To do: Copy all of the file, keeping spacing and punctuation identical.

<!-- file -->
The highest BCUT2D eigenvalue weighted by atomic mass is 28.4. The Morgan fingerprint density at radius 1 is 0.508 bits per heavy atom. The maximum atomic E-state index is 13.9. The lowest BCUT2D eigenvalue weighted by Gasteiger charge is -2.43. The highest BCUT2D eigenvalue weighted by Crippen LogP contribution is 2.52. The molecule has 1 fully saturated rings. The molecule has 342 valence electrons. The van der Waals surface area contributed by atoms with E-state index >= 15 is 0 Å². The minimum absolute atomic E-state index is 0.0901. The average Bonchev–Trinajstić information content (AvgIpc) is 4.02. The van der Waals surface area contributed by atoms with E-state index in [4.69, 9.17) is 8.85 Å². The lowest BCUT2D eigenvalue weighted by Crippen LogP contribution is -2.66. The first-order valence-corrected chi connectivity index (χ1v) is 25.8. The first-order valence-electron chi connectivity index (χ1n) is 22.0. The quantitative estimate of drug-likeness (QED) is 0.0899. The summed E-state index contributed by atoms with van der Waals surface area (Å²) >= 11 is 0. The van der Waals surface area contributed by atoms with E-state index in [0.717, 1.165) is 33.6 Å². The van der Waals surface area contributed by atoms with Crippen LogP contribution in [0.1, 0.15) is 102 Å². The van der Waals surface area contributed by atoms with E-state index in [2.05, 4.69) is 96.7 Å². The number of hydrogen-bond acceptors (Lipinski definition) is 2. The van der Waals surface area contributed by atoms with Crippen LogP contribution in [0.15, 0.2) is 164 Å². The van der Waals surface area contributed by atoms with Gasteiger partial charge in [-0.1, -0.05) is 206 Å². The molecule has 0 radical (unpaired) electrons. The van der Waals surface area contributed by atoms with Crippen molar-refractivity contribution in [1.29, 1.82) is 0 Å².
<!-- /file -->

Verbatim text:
The highest BCUT2D eigenvalue weighted by atomic mass is 28.4. The Morgan fingerprint density at radius 1 is 0.508 bits per heavy atom. The maximum atomic E-state index is 13.9. The lowest BCUT2D eigenvalue weighted by Gasteiger charge is -2.43. The highest BCUT2D eigenvalue weighted by Crippen LogP contribution is 2.52. The molecule has 1 fully saturated rings. The molecule has 342 valence electrons. The van der Waals surface area contributed by atoms with E-state index >= 15 is 0 Å². The minimum absolute atomic E-state index is 0.0901. The average Bonchev–Trinajstić information content (AvgIpc) is 4.02. The van der Waals surface area contributed by atoms with E-state index in [4.69, 9.17) is 8.85 Å². The lowest BCUT2D eigenvalue weighted by Crippen LogP contribution is -2.66. The first-order valence-corrected chi connectivity index (χ1v) is 25.8. The first-order valence-electron chi connectivity index (χ1n) is 22.0. The quantitative estimate of drug-likeness (QED) is 0.0899. The summed E-state index contributed by atoms with van der Waals surface area (Å²) >= 11 is 0. The van der Waals surface area contributed by atoms with E-state index in [0.717, 1.165) is 33.6 Å². The van der Waals surface area contributed by atoms with Crippen LogP contribution in [0.1, 0.15) is 102 Å². The van der Waals surface area contributed by atoms with E-state index in [2.05, 4.69) is 96.7 Å². The number of hydrogen-bond acceptors (Lipinski definition) is 2. The van der Waals surface area contributed by atoms with Crippen LogP contribution in [0.15, 0.2) is 164 Å². The van der Waals surface area contributed by atoms with Gasteiger partial charge in [-0.1, -0.05) is 206 Å². The molecule has 0 radical (unpaired) electrons. The van der Waals surface area contributed by atoms with Crippen molar-refractivity contribution in [1.29, 1.82) is 0 Å².